This dog was developed to hunt wild boar and other prey. In most cases, he wouldn’t be chosen as a first dog or a family pet, unless he is guaranteed a great deal of attention, mental stimulation and exercise.
Slovakian Hound in a flat
These canines are best suited to a rural, outdoor lifestyle, where they get the chance to hunt and follow the scent of a trail. However, providing they are given plenty of exercise and access to a large, fenced-in outdoor space, they will do fine living in a small-sized home.
Need for exercise / Sporty
The Slovakian Hound has a need for lots of exercise. Hiking, swimming and chasing after balls or Frisbees are good ideas for exercise.
Travelling / easy to transport
This energetic dog isn’t the best choice to take onto public transport. However he will travel in a dog crate in the rear of a vehicle without issue.
Slovakian Hound and cats
As a hunting canine, he probably won’t get along too well with cats and other small pets.
Slovakian Hound and dogs
Not the most sociable of canines when around other dogs.
Slovakian Hound and children
In most situations, the Slovakian Hound gets along well with children in the home.
Slovakian Hound and the elderly
This dog just loves to be outside and working and has a need for lots of exercise. Not suited to an inactive household.
This breed will cost anywhere from £400 and upwards to purchase. The monthly budget to raise this hound will be in the region of £80 to £120. This will cover the cost of meals, veterinary care, and pet insurance.
As this hound has a short, dense coat, only occasional brushing is needed.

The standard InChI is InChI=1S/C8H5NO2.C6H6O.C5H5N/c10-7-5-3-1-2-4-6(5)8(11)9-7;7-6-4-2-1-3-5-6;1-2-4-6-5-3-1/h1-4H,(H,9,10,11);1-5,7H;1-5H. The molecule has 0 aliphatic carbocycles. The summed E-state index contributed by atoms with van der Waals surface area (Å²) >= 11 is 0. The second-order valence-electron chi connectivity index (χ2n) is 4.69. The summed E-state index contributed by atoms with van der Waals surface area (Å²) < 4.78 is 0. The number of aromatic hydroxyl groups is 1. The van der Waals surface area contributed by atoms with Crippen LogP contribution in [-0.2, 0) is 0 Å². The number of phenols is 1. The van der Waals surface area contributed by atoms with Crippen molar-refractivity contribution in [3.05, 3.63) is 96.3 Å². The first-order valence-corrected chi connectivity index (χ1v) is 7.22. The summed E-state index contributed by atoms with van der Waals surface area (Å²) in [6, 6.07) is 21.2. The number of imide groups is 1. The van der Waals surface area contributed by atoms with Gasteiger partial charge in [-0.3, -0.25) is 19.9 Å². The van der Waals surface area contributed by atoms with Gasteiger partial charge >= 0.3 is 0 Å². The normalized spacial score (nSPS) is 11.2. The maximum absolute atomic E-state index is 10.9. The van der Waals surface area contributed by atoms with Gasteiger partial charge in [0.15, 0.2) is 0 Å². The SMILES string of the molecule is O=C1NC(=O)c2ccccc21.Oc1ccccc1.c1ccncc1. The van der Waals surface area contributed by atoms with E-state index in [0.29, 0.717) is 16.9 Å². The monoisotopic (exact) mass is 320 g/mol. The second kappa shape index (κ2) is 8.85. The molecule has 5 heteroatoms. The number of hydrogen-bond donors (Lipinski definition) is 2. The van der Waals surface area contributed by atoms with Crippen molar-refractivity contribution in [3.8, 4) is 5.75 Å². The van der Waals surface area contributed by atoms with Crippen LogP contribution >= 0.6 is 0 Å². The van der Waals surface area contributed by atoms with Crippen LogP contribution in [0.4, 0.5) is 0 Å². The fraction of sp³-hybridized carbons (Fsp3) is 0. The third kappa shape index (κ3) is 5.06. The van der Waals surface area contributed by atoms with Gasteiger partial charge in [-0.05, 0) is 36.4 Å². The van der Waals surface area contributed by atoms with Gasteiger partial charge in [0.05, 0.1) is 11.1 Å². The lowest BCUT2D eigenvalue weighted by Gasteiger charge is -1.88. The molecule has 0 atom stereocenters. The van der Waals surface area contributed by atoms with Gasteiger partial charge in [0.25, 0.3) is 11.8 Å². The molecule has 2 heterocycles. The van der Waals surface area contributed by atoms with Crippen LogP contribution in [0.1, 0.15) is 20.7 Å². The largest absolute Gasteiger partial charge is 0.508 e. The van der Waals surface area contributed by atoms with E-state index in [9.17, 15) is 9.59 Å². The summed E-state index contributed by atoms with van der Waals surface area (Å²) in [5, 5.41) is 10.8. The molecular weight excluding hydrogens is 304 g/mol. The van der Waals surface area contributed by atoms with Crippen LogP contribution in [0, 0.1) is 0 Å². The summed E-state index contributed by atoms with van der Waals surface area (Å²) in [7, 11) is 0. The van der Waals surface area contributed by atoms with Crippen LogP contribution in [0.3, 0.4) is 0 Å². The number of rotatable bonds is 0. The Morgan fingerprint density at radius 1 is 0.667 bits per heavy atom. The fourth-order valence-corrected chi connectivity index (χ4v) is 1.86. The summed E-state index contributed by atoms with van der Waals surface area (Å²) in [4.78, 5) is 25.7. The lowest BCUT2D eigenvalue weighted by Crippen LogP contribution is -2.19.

Moderate shedder – seasonally.
Nutrition of the Slovakian Hound
The Slovakian Hound, as a hunting dog, should be given a high-quality dog food manufactured specifically for working breeds.
Health of the Slovakian Hound
The Slovakian Hound can suffer from ailments affecting large working breeds. Its average life expectancy is 11 to 13 years.
Strong / robust
The Slovakian Hound is a tenacious hunter; both strong and robust.
This breed prefers a cooler climate. Shade needs to be provided if the dog is outdoors in high temperatures.
The Slovakian Hound can adapt well to cooler weather climates and is a good mountain dog.
Tendency to put on weight
This breed has an average risk of gaining weight. Of course, this risk is higher when he stops working and becomes more sedentary at home.
Good to know
Even though the Slovakian Hound is a renowned hunting breed, he is very rarely seen outside of his native homeland. However, when this dog is spotted internationally, he is often referred to as the “Black Forest Dog”. This is incorrect, as this dog has never been a native breed from the Black Forest region.
Origins and history
Although the origins of the Slovakian Hound are unclear, the breed certainly came from Slovakia, sometime during the Dark Ages. A very rare breed of dog, especially in the United Kingdom. For many years the breed was unrecognised, until after the Second World War. At this time, a breeding programme was commenced that resulted in the first breed standard. The Slovakian Hound was officially recognised by the FCI in 1963.
Trava, Lubos, Sarka, Vira